For years the Sydney dining scene has been richer for having Ester. The bold and punchy flavours that Mat Lindsey once produced with the backing of a military-like kitchen crew set the bar for fine diners that dared to play with fire, championed creative execution of vegetable and seafood dishes, and proudly presented a wine list that leaned heavily into the natural style. So after all these years, we wanted to find out how this Chippendale stalwart is holding up.
The snack game has long been the pull for diners, from the Mum’s birthday celebrations to post-shift hospitality workers grabbing a wine and small bites, and everyone in between.
Those laurels remain rested on, and deservedly so. These days the fermented potato bread with caviar and kefir cream remains top of mind, while newer additions of smoked bluefin tuna with bone marrow butter and anchovies draped over a cronut of sorts hits all the flavour marks. The blood sausage sanga has been around since time immemorial and for good reason; the Christmas-spiced fingers of meat, paired with sweet caramelised onions and a soft white bao, are indescribably delicious on the flavour front. However, the steamed bread, if not carefully rationed, can become a gluey, cloying choking hazard that you’ll be sucking from your teeth around a table rendered silent for a good few minutes. There’s nothing wrong with that, necessarily, though with three layers of sweetness and a structurally unsound foundation, perhaps it is time for an evolution.
The understated pickled cucumber gives away little on paper but is visually a stunner, its beauty on par with its extraordinary deliciousness: wafer-thin slices of whole pickles arranged in crescents around a pool of macadamia cream, kombu dressing bringing a hint of oceanic brine. It provides the right amount of acid to cut through the rich bluefin tuna and that saccharine-sweet sanga and we will continue to order it as long as it is on the menu. After all, it’s important to eat your vegetables.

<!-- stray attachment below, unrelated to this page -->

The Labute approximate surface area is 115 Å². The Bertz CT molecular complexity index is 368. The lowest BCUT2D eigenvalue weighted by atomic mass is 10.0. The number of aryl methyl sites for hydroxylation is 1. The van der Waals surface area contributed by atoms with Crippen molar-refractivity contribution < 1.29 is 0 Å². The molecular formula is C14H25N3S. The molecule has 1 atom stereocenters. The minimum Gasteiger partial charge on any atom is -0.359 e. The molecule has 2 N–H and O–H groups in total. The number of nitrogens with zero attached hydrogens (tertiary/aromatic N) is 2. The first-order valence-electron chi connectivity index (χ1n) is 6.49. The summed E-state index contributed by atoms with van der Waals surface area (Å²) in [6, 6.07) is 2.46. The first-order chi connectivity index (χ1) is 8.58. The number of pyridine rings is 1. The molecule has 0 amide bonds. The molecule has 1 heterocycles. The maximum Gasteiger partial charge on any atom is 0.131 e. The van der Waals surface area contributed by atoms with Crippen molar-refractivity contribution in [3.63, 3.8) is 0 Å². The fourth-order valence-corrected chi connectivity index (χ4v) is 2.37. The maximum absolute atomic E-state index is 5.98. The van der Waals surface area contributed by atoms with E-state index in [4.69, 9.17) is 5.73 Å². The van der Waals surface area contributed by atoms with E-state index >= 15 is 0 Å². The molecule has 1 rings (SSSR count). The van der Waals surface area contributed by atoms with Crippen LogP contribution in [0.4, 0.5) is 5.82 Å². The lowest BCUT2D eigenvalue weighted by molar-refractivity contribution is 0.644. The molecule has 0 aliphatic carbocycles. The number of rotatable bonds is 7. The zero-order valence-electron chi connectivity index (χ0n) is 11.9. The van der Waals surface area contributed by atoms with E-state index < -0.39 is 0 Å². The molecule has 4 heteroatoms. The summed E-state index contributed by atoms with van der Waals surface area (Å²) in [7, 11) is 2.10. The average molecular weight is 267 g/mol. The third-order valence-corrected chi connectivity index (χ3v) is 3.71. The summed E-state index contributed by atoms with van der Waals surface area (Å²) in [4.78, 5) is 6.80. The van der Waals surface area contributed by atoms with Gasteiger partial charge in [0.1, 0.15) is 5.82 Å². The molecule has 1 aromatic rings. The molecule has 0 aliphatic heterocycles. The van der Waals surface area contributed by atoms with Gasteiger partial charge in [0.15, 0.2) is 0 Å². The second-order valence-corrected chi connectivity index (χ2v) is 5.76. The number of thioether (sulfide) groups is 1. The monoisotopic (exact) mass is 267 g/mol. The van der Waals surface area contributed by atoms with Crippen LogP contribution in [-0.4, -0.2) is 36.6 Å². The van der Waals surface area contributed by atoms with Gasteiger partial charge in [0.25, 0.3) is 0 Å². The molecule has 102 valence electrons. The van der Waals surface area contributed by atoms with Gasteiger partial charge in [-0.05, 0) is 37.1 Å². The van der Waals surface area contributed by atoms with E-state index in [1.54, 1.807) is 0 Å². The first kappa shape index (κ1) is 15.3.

Personable and knowledgeable staff sing high praises of the Ester salad, which at $24 we assumed would cure cancer and give financial advice, so it is ordered and arrived at lightning speed alongside a main of a dry-aged Berkshire pork chop.
A tossed combination of coriander, parsley, horseradish leaves and assorted mesclun comes swimming in a pool of verdant green dressing which sorely needs seasoning and that hit of acid required of a salad. The horseradish leaves provide a kick of heat, but overall, the tangle of leaves fall flat for us and we leave them largely untouched.
Now onto the main event. An $80 pork chop. It’s a sizable beast and great for sharing, as is the design of all Ester dishes, and the price can be forgiven when you take into account the time and energy it takes to correctly age a piece of heritage-breed meat. The puddle of ground spice dressing is delicious, all clove and anise with some cinnamon and sumac for zest. We have to wonder, however, how it benefits the chop it adorns. We feel the flavour of the meat is masked entirely, which is unfortunate because under all that we would love to believe that the dense layer of fat – which is scantily rendered and deprived of the opportunity to shine in all its unctuous glory – in tandem with some salt and mustard would have done the trick.
As one must, we save room for dessert. The choice is between golden kiwi sorbet, bread-and-butter ice cream, chocolate fudge tart with burnt marshmallow, or truffle crêpe brûlée. We opt for the chocolate number. You know when you get a roll of cookie dough and take the cookies out of the oven too early, then eat them too early because you’re excited about cookies? Then you say “that’s yummy” and move on with your life? That’s almost exactly what this chocolate tart elicits. To our palate, it is monotone, overly sweet, and even the touch of bitterness from the burnt marshmallow cap is not enough to provide any real depth of flavour. We wanted to love this. We wanted to love everything. Heartbreaking.
Given the rich legacy of this Chippendale favourite, which has consistently been recognised as a home of excellence (it even won our 2017 Time Out restaurant of the year), we’re left asking the question “what happened?” Where once, bold flavours like liquorice and chocolate tarts, blackened cauliflower heads and deep seabed flavours were drawn out of the shells of king prawns by the blistering heat of the wood-burning oven, we now find an underwhelming heartache. The bones are still there, but the bravery seems to have quavered with age. Unsure footing from the kitchen is carried by a gorgeous space, professional and fun waitstaff, and one of the best wine lists you’ll find in town. Is it enough? Here’s hoping.